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Conformational B-Cell Epitope Prediction on Antigen Protein Structures: A Review of Current Algorithms and Comparison with Common Binding Site Prediction Methods

  • Bo Yao,

    Affiliation School of Biological Sciences, Center for Plant Science and Innovation, University of Nebraska, Lincoln, Nebraska, United States of America

  • Dandan Zheng,

    Affiliation Department of Radiation Oncology, University of Nebraska Medical Center, Omaha, Nebraska, United States of America

  • Shide Liang , (CZ); (SL)

    Affiliation Systems Immunology Lab, Immunology Frontier Research Center, Osaka University, Suita, Osaka, Japan

  • Chi Zhang (CZ); (SL)

    Affiliation School of Biological Sciences, Center for Plant Science and Innovation, University of Nebraska, Lincoln, Nebraska, United States of America

Conformational B-Cell Epitope Prediction on Antigen Protein Structures: A Review of Current Algorithms and Comparison with Common Binding Site Prediction Methods

  • Bo Yao, 
  • Dandan Zheng, 
  • Shide Liang, 
  • Chi Zhang


Accurate prediction of B-cell antigenic epitopes is important for immunologic research and medical applications, but compared with other bioinformatic problems, antigenic epitope prediction is more challenging because of the extreme variability of antigenic epitopes, where the paratope on the antibody binds specifically to a given epitope with high precision. In spite of the continuing efforts in the past decade, the problem remains unsolved and therefore still attracts a lot of attention from bioinformaticists. Recently, several discontinuous epitope prediction servers became available, and it is intriguing to review all existing methods and evaluate their performances on the same benchmark. In addition, these methods are also compared against common binding site prediction algorithms, since they have been frequently used as substitutes in the absence of good epitope prediction methods.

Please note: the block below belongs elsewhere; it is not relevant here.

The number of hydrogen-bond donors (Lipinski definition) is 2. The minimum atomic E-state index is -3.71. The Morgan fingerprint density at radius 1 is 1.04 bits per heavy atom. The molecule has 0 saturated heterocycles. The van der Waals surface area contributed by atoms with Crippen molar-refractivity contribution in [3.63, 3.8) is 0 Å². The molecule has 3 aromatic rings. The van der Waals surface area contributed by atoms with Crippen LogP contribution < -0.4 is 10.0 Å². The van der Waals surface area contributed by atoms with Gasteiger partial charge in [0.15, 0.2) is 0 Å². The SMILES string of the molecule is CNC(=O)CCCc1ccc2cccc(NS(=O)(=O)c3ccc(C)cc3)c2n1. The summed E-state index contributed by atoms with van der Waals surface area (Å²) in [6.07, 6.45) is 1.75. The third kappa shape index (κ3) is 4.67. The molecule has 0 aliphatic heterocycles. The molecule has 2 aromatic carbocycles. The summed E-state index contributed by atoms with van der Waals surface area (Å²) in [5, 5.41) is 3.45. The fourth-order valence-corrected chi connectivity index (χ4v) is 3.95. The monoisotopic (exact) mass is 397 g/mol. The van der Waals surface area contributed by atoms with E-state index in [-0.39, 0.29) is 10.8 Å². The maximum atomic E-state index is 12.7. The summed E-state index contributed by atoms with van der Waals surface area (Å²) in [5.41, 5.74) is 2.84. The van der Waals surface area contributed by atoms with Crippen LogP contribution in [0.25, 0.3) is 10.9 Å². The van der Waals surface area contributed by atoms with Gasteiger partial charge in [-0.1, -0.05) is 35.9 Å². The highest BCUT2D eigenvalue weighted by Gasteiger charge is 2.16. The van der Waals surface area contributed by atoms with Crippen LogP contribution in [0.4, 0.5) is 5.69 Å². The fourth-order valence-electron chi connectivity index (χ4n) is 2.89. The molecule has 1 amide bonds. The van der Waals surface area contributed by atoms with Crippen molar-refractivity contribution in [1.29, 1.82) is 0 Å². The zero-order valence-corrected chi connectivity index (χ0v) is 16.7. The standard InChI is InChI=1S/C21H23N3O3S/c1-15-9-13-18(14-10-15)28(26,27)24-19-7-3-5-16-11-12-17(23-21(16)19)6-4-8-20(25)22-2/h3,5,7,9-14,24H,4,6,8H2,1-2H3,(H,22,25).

Antigenic epitopes are regions of the antigen protein surface that are preferentially recognized by antibodies. Prediction of B-cell antigenic epitopes is of direct help to the design of vaccine components and immuno-diagnostic reagents. Usually, B-cell antigenic epitopes are classified as either continuous or discontinuous. The majority of available epitope prediction methods focus on continuous epitopes [1], [2], [3], [4], [5], [6], [7], [8], [9], [10], [11], [12].

On the other hand, discontinuous epitopes dominate most antigenic epitope families [13]. Unfortunately, due to computational complexity and the limited number of known antibody-antigen complex structures, only a limited number of prediction methods exist for discontinuous epitope prediction: CEP [14], DiscoTope [15], BEpro(PEPITO) [16], ElliPro [17], SEPPA [18], EPITOPIA [19], [20] and EPCES [21], EPSVR [22], EPMeta [22], and Bpredictor [23]. Since currently all discontinuous epitope prediction methods require the three-dimensional (3D) structures of antigenic proteins, the small number of available antigen-antibody complex structures greatly limits the development of reliable discontinuous epitope prediction methods. In addition, an unbiased benchmark set is very much in demand [21], [24].


Performance of Structure-based Prediction Methods